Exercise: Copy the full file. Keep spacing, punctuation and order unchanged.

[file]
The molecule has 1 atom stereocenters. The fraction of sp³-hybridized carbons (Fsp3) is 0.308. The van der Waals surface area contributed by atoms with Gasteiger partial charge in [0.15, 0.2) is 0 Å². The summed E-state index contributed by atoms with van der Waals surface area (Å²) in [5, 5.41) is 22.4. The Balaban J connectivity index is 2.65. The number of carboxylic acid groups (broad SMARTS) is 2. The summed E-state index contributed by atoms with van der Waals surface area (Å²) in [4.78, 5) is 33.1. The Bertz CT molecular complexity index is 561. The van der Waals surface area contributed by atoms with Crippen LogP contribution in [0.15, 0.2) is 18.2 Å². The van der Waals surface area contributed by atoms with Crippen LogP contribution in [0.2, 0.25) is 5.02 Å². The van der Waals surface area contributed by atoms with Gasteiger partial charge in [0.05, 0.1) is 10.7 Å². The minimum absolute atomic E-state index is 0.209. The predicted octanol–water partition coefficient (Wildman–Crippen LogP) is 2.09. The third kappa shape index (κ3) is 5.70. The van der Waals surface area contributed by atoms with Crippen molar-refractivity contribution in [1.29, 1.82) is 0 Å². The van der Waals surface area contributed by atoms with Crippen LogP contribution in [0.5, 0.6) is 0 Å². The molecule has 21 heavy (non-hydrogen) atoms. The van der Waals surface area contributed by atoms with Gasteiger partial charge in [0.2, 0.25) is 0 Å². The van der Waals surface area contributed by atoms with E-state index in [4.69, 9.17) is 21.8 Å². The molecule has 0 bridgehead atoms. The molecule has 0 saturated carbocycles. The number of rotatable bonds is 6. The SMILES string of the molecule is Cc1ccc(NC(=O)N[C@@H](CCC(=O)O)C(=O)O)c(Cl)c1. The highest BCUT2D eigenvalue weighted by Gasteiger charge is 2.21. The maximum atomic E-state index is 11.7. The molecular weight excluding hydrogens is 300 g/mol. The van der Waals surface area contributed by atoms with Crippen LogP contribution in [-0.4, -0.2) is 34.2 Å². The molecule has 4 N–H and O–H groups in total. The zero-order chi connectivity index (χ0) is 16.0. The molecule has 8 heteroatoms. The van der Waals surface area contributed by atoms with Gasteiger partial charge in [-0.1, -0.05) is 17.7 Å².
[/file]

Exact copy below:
The molecule has 1 atom stereocenters. The fraction of sp³-hybridized carbons (Fsp3) is 0.308. The van der Waals surface area contributed by atoms with Gasteiger partial charge in [0.15, 0.2) is 0 Å². The summed E-state index contributed by atoms with van der Waals surface area (Å²) in [5, 5.41) is 22.4. The Balaban J connectivity index is 2.65. The number of carboxylic acid groups (broad SMARTS) is 2. The summed E-state index contributed by atoms with van der Waals surface area (Å²) in [4.78, 5) is 33.1. The Bertz CT molecular complexity index is 561. The van der Waals surface area contributed by atoms with Crippen LogP contribution in [0.15, 0.2) is 18.2 Å². The van der Waals surface area contributed by atoms with Crippen LogP contribution in [0.2, 0.25) is 5.02 Å². The van der Waals surface area contributed by atoms with Gasteiger partial charge in [0.05, 0.1) is 10.7 Å². The minimum absolute atomic E-state index is 0.209. The predicted octanol–water partition coefficient (Wildman–Crippen LogP) is 2.09. The third kappa shape index (κ3) is 5.70. The van der Waals surface area contributed by atoms with Crippen molar-refractivity contribution in [1.29, 1.82) is 0 Å². The van der Waals surface area contributed by atoms with Crippen LogP contribution in [0.5, 0.6) is 0 Å². The molecule has 21 heavy (non-hydrogen) atoms. The van der Waals surface area contributed by atoms with Gasteiger partial charge in [0.2, 0.25) is 0 Å². The van der Waals surface area contributed by atoms with E-state index in [4.69, 9.17) is 21.8 Å². The molecule has 0 bridgehead atoms. The molecule has 0 saturated carbocycles. The number of rotatable bonds is 6. The SMILES string of the molecule is Cc1ccc(NC(=O)N[C@@H](CCC(=O)O)C(=O)O)c(Cl)c1. The highest BCUT2D eigenvalue weighted by Gasteiger charge is 2.21. The maximum atomic E-state index is 11.7. The molecular weight excluding hydrogens is 300 g/mol. The van der Waals surface area contributed by atoms with Crippen LogP contribution in [-0.4, -0.2) is 34.2 Å². The molecule has 4 N–H and O–H groups in total. The zero-order chi connectivity index (χ0) is 16.0. The molecule has 8 heteroatoms. The van der Waals surface area contributed by atoms with Gasteiger partial charge in [-0.1, -0.05) is 17.7 Å².